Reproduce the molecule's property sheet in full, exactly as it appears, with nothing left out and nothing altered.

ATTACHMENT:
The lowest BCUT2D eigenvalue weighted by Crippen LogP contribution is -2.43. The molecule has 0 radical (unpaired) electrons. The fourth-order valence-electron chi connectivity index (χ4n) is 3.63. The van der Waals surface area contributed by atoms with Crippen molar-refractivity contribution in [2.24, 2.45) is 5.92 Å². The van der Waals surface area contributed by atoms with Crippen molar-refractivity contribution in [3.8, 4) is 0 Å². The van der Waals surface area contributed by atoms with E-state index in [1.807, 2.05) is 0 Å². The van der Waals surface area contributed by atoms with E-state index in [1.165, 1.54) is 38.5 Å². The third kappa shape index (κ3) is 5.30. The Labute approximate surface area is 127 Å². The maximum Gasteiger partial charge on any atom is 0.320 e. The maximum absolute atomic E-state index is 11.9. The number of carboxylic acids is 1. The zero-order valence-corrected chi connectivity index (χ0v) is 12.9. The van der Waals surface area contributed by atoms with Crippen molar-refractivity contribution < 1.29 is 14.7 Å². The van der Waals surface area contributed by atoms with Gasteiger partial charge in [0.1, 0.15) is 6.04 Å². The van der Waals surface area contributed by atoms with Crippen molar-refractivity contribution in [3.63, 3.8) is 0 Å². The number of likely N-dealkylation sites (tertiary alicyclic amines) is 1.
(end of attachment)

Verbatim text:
The lowest BCUT2D eigenvalue weighted by Crippen LogP contribution is -2.43. The molecule has 0 radical (unpaired) electrons. The fourth-order valence-electron chi connectivity index (χ4n) is 3.63. The van der Waals surface area contributed by atoms with Crippen molar-refractivity contribution in [2.24, 2.45) is 5.92 Å². The van der Waals surface area contributed by atoms with Crippen molar-refractivity contribution in [3.8, 4) is 0 Å². The van der Waals surface area contributed by atoms with E-state index in [1.807, 2.05) is 0 Å². The van der Waals surface area contributed by atoms with E-state index in [1.165, 1.54) is 38.5 Å². The third kappa shape index (κ3) is 5.30. The Labute approximate surface area is 127 Å². The maximum Gasteiger partial charge on any atom is 0.320 e. The maximum absolute atomic E-state index is 11.9. The number of carboxylic acids is 1. The zero-order valence-corrected chi connectivity index (χ0v) is 12.9. The van der Waals surface area contributed by atoms with Crippen molar-refractivity contribution < 1.29 is 14.7 Å². The van der Waals surface area contributed by atoms with Gasteiger partial charge in [0.1, 0.15) is 6.04 Å². The van der Waals surface area contributed by atoms with Crippen molar-refractivity contribution in [3.63, 3.8) is 0 Å². The number of likely N-dealkylation sites (tertiary alicyclic amines) is 1.